At Congregation Ale House on The Promenade, owner Travis Ensling has done his best to assure customers feel safe: Inside-dining was not permitted—even during the brief period in June where it was legally allowed—and the outdoor patio space is equipped with plexiglass sheets physically separating tables from one another. Still, some customers became so abusive that Ensling had to create new signs that read:

MASKS ARE MANDATORY. Staff has our support to not debate any guest not wearing a mask about our policy; they will simply refuse service to remain safe. Please re-don a mask while seated as the staff delivers food and drinks to your table—it only takes seconds! This only works if all souls are working together.

“We thankfully haven’t had any physical altercations or spitting,” Ensling said. “But the situations have been confrontational enough that it’s made my staff feel genuinely uneasy.”

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Server Ruby Garcia picks up a dine-in customer’s order while wearing a face shield and face mask at The Potholder Cafe Downtown, Tuesday, June 30, 2020. Photo by Brandon Richardson.

These belittling situations, of course, are in stark contrast to the thoughtful and considerate interactions happening at other dining spaces.

“We have been lucky because, in all honesty, it really has been a non-issue,” said David Copley, owner of Auld Dubliner. “There have been a few objections here and there, but not many across the platforms—and if they leave, they leave. Signage is prominent that masks are required at all entrances. Like I said, I think we are lucky because I have heard the stories.”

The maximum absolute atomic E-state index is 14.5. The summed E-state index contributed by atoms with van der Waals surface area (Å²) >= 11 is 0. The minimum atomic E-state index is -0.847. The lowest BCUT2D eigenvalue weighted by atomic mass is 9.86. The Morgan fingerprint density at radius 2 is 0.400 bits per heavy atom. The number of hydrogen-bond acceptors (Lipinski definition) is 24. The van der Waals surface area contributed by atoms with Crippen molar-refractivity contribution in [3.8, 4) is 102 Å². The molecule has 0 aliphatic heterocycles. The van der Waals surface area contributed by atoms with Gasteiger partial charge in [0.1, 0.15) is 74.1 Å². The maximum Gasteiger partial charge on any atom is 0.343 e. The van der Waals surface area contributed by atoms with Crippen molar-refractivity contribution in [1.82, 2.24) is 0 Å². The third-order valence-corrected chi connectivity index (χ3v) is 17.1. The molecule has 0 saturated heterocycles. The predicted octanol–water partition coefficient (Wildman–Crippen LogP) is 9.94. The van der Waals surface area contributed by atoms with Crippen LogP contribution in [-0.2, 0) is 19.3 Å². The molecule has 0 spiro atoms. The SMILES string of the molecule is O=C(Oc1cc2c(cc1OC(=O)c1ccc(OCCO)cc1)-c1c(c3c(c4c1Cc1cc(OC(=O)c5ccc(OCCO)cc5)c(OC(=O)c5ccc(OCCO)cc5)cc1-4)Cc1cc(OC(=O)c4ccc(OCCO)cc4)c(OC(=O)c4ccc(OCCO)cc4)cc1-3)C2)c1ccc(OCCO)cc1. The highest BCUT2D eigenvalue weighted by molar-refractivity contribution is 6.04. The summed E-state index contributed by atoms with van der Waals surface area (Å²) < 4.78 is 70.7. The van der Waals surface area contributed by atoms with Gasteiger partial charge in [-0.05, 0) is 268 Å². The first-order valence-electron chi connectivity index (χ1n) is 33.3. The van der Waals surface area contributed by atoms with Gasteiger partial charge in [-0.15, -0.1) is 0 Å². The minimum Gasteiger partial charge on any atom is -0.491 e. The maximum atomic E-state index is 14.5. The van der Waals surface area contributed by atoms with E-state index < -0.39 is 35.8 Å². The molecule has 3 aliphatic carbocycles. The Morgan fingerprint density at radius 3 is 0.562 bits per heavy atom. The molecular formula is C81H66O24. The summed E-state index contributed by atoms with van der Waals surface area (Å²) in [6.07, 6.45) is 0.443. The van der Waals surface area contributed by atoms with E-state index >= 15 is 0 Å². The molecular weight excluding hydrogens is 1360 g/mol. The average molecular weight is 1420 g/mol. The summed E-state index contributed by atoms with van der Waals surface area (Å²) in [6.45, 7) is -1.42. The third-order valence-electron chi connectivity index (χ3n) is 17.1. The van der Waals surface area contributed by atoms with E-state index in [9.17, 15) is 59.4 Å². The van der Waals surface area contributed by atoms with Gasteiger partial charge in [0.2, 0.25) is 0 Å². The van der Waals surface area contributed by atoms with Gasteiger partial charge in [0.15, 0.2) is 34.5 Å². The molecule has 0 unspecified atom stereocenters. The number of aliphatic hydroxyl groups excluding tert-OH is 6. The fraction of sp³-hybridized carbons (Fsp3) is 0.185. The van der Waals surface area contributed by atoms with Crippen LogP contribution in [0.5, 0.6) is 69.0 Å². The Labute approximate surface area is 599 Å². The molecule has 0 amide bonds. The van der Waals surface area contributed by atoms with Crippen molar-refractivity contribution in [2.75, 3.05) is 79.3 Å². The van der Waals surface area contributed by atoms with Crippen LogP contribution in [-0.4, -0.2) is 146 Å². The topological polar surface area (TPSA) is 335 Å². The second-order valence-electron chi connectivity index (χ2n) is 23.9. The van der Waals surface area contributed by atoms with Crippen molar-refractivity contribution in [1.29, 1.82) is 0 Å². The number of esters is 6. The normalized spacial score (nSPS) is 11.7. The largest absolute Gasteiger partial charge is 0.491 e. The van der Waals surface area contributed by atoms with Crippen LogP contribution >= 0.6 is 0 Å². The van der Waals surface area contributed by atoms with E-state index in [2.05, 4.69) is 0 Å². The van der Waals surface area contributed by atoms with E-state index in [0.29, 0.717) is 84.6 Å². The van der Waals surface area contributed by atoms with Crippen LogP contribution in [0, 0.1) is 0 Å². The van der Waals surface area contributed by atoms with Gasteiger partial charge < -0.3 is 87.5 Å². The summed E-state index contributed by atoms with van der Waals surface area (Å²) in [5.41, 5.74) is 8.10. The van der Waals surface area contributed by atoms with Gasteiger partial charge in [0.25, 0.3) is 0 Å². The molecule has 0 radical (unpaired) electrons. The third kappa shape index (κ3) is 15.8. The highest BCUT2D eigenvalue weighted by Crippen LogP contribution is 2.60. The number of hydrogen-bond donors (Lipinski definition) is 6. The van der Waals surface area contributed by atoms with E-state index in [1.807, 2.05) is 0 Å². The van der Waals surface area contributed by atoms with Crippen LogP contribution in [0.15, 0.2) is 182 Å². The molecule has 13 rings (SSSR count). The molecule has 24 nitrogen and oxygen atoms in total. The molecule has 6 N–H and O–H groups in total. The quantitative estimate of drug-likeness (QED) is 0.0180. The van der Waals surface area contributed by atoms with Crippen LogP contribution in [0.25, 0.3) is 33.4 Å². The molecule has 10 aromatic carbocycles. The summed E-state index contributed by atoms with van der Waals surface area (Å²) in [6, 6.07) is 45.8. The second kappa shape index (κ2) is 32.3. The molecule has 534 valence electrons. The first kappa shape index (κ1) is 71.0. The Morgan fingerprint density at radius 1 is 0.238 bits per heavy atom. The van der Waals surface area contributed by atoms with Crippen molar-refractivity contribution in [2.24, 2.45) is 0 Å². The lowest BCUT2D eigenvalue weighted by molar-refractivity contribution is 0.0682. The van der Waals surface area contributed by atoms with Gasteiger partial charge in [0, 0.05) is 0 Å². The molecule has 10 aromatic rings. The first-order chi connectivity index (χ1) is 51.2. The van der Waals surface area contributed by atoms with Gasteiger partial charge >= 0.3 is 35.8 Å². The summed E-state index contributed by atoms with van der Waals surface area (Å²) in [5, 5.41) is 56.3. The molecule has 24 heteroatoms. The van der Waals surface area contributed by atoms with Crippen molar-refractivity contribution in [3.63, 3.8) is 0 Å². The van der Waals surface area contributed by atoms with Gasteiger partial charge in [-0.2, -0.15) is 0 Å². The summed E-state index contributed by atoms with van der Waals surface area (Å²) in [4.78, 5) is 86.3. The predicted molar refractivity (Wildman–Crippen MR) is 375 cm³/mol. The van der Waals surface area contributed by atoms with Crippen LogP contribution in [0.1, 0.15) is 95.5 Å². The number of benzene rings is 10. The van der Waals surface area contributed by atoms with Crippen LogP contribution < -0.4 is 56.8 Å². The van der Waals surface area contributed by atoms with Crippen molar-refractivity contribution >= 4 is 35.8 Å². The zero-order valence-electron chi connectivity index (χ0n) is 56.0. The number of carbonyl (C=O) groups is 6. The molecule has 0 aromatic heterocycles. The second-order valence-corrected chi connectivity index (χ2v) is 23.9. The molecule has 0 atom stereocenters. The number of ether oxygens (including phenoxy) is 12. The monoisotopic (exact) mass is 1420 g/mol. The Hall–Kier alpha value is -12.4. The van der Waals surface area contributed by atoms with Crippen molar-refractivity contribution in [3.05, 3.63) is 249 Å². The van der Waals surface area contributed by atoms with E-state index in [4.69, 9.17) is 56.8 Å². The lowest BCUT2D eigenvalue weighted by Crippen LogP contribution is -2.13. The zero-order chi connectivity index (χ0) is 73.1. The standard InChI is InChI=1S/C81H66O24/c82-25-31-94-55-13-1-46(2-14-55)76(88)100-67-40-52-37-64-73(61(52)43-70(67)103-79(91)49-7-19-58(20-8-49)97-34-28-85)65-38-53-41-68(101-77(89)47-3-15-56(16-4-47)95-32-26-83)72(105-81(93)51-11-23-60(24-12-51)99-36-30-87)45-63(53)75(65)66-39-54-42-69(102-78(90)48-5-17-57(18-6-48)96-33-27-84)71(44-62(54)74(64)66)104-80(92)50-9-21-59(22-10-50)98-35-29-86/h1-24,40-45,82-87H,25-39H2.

Carl Dene, owner of Michael’s Downtown, echoes this sentiment and attributes the civility to the possibility that they have remained opened throughout the entirety of the pandemic. From the get-go, they operated as a marketplace and immediately reopened when dining out became an option, increasing regular interactions with patrons.

“Almost every single person walking through the door comes through with the mask and has been pretty respectful to the staff,” Dene said. “I had our rules in place since Day One and everybody’s been very respectful to us. We’ve been very fortunate in that arena.”

Ismael Miramontes, owner of the relatively new La Chancla space, joked that if someone were to spit on an employee, he would “be on World Star for sure.” But ultimately, customers are “really OK following regulations.”

Sura Korean BBQ owner Brandon Kim says Long Beach has been “really good to us,” where customers have had their temperature checked and masks on at every moment outside of eating and drinking—all with little to no retort.

“What a relief!” Kim said.

Some servers have even been recognized for working during a pandemic: Holland Thomas, a server at The 908 in East Long Beach, saw tips as high as 50% in a show of respect from a customer, though that doesn’t discount the tension.